Marion Roots is an occasional series of reports on people, events and places connected with Marion County’s past.
Special to the Jimplecute
Having no combat fought on its soil, Texas was lucky to escape the battlefield horrors of the American Civil War. It wasn’t until after the War’s close that Texas and its inland port of Jefferson were occupied by Federal troops.
By June 18, 1865, the Eighth Illinois Infantry had crossed the border and occupied Marshall. Ten days later Union Forces, including two black regiments, were at Tyler and in the surrounding area. Military government replaced local civilian authority, and the community was informed that slavery had been destroyed.
Two privates from the Eightieth United States Colored Infantry had gone for a drink of water near Jefferson. Along the path they met the deputy town marshal, Jack Phillips.
As they passed, Phillips swung his double-barreled shot gun into position, and blasted the two soldiers at point-blank range. He then drew his revolver and, as the dying black infantrymen writhed in pain on the now bloody ground, calmly blew their brains out.
Unbelievably, Marshal Philips remained in office months after the murders.
One of the earliest records of a Freedmen’s Bureau in Jefferson is a letter from Major James Curtis on September 19, 1868, a mere nine days after he first arrived as military commander of the union post in Jefferson.
Writing to his commanding officer, Fifth Military District Brevet Major General Joseph J. Reynolds, he said, “The amount of unblushing fraud and outrage perpetrated upon the Negroes is hardly to be believed. Black enfranchisement is a farce. Ku Klux organizations openly attack freedmen who vote Republican. The civil authorities are helpless. I would say that I apprehend no trouble in Jefferson, but my force is so small, only twenty-six men available, that it is utterly out of my power to attend to Bureau business except near the city.”
His small force got plenty of trouble a couple of weeks later when remnants of the local Knights of the Rising Sun accidentally encountered George W. Smith and several Freedmen at Grant’s store on North Marshall Street.
A gunfight broke out with two Knights and a one of their horses being wounded. Smith and four of his black friends from the African Church were taken into protective custody. Twenty-four hours later, Smith and two of his captured companions are dead and the African Church lays burned to the ground.
Seeing this escalation of violence, General Reynolds decided to pull troops from the frontier to reinforce the post at Jefferson. He believed that Smith’s murder was proof that the interior needed more protection than the frontier.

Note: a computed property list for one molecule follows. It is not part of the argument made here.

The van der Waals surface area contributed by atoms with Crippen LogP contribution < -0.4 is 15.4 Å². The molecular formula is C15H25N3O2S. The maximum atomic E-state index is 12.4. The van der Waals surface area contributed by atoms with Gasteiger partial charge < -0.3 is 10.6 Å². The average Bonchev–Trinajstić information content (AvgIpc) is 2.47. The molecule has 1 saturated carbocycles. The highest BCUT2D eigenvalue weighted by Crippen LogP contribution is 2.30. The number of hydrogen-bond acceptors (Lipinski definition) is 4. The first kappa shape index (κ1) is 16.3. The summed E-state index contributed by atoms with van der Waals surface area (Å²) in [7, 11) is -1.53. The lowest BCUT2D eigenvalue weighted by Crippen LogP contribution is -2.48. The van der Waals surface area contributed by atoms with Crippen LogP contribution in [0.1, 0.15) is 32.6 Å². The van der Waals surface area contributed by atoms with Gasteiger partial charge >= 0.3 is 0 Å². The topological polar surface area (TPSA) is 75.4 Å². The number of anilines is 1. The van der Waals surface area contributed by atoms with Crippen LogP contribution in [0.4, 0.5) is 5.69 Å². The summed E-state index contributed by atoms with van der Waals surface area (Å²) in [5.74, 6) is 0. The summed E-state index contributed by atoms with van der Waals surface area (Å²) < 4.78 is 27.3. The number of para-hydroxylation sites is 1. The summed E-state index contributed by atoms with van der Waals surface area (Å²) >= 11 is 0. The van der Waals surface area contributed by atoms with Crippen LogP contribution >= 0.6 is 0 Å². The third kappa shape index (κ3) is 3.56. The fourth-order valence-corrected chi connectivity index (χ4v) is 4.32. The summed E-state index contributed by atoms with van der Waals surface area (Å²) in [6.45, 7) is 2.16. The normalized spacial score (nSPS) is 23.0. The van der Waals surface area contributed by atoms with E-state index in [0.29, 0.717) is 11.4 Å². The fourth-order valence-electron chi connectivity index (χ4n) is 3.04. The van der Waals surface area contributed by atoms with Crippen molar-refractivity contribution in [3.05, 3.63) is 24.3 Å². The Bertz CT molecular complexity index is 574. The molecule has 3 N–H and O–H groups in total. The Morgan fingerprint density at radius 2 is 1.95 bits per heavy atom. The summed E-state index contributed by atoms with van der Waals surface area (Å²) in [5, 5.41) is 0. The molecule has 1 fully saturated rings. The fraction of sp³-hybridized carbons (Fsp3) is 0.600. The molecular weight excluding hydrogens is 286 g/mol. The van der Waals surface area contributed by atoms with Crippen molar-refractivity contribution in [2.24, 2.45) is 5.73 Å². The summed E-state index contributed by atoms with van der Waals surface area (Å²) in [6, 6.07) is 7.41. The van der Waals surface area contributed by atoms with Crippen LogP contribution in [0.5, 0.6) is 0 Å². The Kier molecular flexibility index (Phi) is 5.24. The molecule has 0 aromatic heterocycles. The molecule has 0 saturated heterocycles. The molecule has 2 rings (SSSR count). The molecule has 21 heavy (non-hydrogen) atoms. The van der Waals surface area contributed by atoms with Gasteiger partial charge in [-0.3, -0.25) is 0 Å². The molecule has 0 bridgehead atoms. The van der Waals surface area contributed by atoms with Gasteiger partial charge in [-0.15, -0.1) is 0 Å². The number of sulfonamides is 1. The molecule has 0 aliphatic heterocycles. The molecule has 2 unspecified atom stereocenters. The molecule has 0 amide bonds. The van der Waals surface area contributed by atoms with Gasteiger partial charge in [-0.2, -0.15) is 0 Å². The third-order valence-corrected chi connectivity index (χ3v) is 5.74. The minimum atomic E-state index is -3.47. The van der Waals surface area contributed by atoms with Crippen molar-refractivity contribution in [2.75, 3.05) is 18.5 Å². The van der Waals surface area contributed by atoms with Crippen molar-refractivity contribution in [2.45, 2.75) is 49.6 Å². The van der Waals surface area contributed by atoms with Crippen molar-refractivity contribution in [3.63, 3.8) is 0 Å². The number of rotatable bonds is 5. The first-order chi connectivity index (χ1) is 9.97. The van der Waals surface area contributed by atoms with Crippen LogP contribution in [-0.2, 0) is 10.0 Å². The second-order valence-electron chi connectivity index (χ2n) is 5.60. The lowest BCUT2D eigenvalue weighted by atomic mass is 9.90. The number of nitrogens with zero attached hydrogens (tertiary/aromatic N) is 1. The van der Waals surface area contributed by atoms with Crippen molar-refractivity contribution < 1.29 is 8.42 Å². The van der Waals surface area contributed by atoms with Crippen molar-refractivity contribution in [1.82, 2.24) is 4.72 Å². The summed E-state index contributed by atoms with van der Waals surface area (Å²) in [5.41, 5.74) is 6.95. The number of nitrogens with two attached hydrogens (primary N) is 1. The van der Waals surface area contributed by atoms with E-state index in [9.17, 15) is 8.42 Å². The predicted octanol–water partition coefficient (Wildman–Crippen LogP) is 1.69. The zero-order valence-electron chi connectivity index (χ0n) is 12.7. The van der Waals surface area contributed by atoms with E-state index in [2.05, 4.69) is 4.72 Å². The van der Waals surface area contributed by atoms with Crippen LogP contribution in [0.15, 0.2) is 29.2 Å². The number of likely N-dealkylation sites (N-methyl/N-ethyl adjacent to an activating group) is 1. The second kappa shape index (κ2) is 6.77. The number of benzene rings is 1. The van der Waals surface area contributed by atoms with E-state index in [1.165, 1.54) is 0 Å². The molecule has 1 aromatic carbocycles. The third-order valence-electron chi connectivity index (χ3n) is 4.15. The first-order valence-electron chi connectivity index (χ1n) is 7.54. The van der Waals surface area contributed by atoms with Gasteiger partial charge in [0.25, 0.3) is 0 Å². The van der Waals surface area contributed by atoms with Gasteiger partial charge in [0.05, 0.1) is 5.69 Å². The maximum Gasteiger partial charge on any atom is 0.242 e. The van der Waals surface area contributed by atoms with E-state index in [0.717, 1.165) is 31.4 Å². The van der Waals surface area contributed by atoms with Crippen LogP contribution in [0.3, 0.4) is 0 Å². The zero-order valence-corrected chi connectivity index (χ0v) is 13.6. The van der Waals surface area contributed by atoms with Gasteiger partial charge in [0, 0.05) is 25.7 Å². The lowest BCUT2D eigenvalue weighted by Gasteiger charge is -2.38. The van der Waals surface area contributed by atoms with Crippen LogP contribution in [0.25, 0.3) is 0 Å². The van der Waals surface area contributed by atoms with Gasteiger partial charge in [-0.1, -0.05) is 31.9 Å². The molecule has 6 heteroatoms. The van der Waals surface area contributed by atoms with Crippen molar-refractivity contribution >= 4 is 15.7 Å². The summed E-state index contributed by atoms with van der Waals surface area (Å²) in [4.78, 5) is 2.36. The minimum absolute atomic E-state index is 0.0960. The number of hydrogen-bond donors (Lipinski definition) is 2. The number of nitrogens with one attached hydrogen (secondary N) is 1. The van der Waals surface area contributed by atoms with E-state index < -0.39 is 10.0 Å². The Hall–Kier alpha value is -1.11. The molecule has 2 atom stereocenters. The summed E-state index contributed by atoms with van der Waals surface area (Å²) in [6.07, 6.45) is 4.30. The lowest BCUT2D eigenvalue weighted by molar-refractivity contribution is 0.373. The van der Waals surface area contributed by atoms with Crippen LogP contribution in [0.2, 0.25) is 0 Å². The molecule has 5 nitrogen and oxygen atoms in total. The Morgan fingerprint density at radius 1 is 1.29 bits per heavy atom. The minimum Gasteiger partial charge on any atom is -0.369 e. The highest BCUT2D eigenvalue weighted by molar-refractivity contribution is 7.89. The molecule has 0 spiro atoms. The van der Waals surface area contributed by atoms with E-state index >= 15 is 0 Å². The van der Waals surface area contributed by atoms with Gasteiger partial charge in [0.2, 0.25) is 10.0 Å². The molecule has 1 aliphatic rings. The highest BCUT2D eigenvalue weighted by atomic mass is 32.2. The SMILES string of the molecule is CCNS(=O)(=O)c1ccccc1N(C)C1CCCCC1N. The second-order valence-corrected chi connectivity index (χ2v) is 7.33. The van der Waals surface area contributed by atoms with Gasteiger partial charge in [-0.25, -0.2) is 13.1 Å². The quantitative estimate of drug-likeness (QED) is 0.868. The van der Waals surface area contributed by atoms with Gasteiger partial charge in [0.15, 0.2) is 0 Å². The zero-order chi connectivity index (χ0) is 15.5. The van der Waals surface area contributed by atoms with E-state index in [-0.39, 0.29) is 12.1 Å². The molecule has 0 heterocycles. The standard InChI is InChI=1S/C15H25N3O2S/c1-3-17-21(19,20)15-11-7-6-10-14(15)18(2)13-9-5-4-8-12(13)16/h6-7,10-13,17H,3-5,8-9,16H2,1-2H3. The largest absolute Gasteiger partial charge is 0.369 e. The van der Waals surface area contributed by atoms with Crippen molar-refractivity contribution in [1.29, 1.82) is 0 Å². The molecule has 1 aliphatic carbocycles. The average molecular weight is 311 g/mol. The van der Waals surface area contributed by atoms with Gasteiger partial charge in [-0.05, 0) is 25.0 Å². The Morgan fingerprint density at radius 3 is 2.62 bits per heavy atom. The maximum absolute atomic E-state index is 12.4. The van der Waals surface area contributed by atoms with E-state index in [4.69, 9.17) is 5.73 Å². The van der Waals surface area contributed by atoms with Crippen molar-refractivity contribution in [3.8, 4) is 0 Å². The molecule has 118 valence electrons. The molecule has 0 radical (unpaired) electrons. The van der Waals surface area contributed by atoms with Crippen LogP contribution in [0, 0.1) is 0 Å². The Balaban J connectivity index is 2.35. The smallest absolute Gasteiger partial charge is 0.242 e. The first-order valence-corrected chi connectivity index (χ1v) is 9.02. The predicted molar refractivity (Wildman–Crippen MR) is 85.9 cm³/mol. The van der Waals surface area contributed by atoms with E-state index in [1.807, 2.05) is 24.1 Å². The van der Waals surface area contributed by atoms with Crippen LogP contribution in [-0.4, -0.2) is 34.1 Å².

On November 6, the Times and Republican reported that General Reynolds had sent four companies to Jefferson: one company of cavalry from Ft. McKavett, one company of cavalry from Fort Concho, one company of infantry from Dallas, and one company of infantry from San Antonio. In December, nine companies of the 29th Infantry arrived, bringing the total number of companies in Jefferson to thirteen, or about 1,100 men.
Eight companies in Jefferson in January 1869. Troops were transferred frequently to areas of violence and outrage. All these companies were under the command of General George P. Buell who arrive December 11 and assumed command of the post.
At this time the post was moved to the Sandtown area right in front of the site of the African Church. The encampment included the site of the Church. Archaeological evidence at the site supports this hypothesis.
George W. Smith, a key figure of the Republican Party and a local unionist hero, held rallies at the African Church in 1868. Though Smith is now best known as the catalyst for the Stockade Trials in Jefferson, he should first be remembered as an important ally to the African Americans in Marion County.
A majority of them elected Smith to the Constitutional Convention, and he had a large African American following, making him a threat to the Democrats, the Ku Klux Klan, and the Knights of the Rising Sun.
After many threats against his life, including a fire that devastated the city’s business district, an armed mob of an estimated 70 to 100 hooded men murdered Smith. Smith’s murder, and the lawlessness that enabled such violence, impacted the African Church, which was the core of African American community, solidarity, and strength in the county. Its burning on the night of the murders was an attempt to punish Smith and his supporters.
This was not an accidental fire, but a deliberate arson, an incendiary threat lit against the Reconstruction.
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